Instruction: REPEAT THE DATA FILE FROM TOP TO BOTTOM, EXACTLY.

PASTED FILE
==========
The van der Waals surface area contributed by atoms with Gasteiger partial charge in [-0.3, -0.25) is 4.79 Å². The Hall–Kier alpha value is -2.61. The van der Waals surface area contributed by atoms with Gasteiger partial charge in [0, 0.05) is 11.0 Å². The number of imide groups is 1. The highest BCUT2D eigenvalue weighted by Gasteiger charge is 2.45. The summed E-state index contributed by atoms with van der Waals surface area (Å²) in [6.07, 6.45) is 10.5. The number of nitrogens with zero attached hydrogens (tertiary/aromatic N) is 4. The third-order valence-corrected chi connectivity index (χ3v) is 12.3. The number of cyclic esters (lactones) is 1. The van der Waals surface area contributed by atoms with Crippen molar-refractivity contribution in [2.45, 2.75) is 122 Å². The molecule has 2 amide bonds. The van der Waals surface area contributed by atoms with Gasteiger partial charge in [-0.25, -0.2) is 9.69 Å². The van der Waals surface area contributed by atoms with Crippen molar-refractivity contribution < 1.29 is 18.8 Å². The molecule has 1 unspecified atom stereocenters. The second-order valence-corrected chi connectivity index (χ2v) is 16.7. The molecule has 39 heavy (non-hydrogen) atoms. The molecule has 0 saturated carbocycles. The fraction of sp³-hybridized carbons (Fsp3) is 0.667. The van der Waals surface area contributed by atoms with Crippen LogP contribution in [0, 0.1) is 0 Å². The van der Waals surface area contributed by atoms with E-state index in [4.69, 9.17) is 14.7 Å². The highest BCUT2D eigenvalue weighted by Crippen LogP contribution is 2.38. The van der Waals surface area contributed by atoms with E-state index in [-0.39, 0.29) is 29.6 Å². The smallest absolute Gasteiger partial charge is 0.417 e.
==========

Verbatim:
The van der Waals surface area contributed by atoms with Gasteiger partial charge in [-0.3, -0.25) is 4.79 Å². The Hall–Kier alpha value is -2.61. The van der Waals surface area contributed by atoms with Gasteiger partial charge in [0, 0.05) is 11.0 Å². The number of imide groups is 1. The highest BCUT2D eigenvalue weighted by Gasteiger charge is 2.45. The summed E-state index contributed by atoms with van der Waals surface area (Å²) in [6.07, 6.45) is 10.5. The number of nitrogens with zero attached hydrogens (tertiary/aromatic N) is 4. The third-order valence-corrected chi connectivity index (χ3v) is 12.3. The number of cyclic esters (lactones) is 1. The van der Waals surface area contributed by atoms with Crippen molar-refractivity contribution in [2.45, 2.75) is 122 Å². The molecule has 2 amide bonds. The van der Waals surface area contributed by atoms with Gasteiger partial charge in [-0.25, -0.2) is 9.69 Å². The van der Waals surface area contributed by atoms with Crippen molar-refractivity contribution < 1.29 is 18.8 Å². The molecule has 1 unspecified atom stereocenters. The second-order valence-corrected chi connectivity index (χ2v) is 16.7. The molecule has 39 heavy (non-hydrogen) atoms. The molecule has 0 saturated carbocycles. The fraction of sp³-hybridized carbons (Fsp3) is 0.667. The van der Waals surface area contributed by atoms with Crippen LogP contribution in [0, 0.1) is 0 Å². The van der Waals surface area contributed by atoms with E-state index in [4.69, 9.17) is 14.7 Å². The highest BCUT2D eigenvalue weighted by Crippen LogP contribution is 2.38. The van der Waals surface area contributed by atoms with E-state index in [-0.39, 0.29) is 29.6 Å². The smallest absolute Gasteiger partial charge is 0.417 e.